So, I decided I'd share, more specifically, a few of these "brain hacks" insomuch as I have personally experienced them in a Get Smarter series.
Part 1: Active Memory
Active memory is applicable to a lot of different cognitive tasks; and arguably it is the best measure of intellect. Frankly, there is no totally agreed upon metric of intelligence. There are different IQ tests with different emphases and different scaling. I like Piagetian and non-piagetian ideas of cognitive development. Thus the debate over if an adult can improve IQ substantially or if it's even a valid talking point or how speed of processing plays into all this I'm leaving for another time. Provisionally, I think it's safe to say that active memory (aka - primary or short-term memory) is an important indicator nonetheless. And improvement is possible for those who believe it is possible. So we'll consider this in part 1.
Over a year ago I became aware of a program which measures and builds active memory. It is available as an app, called Dual N-Back. At each level it visually lights up a square and via audio says a letter in randomized sequences wherein the sound and the picture are not synched AND follow disconnected sequences. So, simultaneously you must remember an unconnected sound and an unconnected visual cue. Over each level you have to remember these two streams of disconnected information over longer and longer sequences, learning to hold onto the information as long as you need it and throwing away the old sequence when it is no longer applicable. My description is actually much less complicated and confusing than the actual game. The game is difficult, frustrating, maddening, but ultimately works.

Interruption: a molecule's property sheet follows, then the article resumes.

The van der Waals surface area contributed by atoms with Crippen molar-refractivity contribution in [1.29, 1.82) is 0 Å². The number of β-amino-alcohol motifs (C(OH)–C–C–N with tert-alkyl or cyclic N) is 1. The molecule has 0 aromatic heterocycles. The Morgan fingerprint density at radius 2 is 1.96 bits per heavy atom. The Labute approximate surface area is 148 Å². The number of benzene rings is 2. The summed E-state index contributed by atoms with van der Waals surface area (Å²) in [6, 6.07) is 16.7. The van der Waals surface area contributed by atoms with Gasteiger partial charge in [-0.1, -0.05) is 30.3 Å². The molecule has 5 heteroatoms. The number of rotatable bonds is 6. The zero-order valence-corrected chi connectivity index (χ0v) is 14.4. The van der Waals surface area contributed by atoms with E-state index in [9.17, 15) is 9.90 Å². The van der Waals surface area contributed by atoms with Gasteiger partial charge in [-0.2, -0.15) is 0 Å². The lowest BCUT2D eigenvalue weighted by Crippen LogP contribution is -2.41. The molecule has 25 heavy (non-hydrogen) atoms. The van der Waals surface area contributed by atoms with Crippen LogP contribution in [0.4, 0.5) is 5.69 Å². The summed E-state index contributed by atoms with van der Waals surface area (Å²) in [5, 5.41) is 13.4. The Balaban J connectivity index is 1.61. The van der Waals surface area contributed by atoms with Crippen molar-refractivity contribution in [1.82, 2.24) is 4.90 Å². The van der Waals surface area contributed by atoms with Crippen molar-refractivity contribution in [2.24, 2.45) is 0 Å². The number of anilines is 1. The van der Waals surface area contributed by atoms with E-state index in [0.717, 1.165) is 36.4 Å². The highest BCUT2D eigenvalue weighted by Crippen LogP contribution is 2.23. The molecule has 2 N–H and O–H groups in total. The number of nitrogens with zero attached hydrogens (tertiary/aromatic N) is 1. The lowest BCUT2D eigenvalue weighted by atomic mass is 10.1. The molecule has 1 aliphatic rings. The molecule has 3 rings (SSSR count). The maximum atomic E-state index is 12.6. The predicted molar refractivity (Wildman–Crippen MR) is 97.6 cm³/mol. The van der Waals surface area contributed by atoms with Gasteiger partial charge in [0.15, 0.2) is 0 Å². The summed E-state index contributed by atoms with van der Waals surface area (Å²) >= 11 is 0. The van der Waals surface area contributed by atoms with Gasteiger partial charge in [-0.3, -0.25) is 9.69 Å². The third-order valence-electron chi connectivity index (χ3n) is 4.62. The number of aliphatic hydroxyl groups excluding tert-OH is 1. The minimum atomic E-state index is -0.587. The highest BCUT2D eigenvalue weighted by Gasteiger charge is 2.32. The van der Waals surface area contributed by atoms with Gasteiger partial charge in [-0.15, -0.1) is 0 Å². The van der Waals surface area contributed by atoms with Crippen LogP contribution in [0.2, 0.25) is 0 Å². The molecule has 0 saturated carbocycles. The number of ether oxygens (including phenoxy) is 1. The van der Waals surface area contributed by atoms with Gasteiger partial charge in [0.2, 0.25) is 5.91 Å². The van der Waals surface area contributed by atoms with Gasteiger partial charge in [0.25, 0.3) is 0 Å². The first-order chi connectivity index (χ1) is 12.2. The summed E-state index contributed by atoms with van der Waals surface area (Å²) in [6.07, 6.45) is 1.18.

Your brain fights the game, wanting to do something else. Only the dedicated will reap the benefits. Various Internet experts have worked on a protocol of 21 days in a row of dedicated 20-40 minute daily Dual N-Back training. Instead, starting in February I tried a few months of two or three days a week at 2-12 minutes.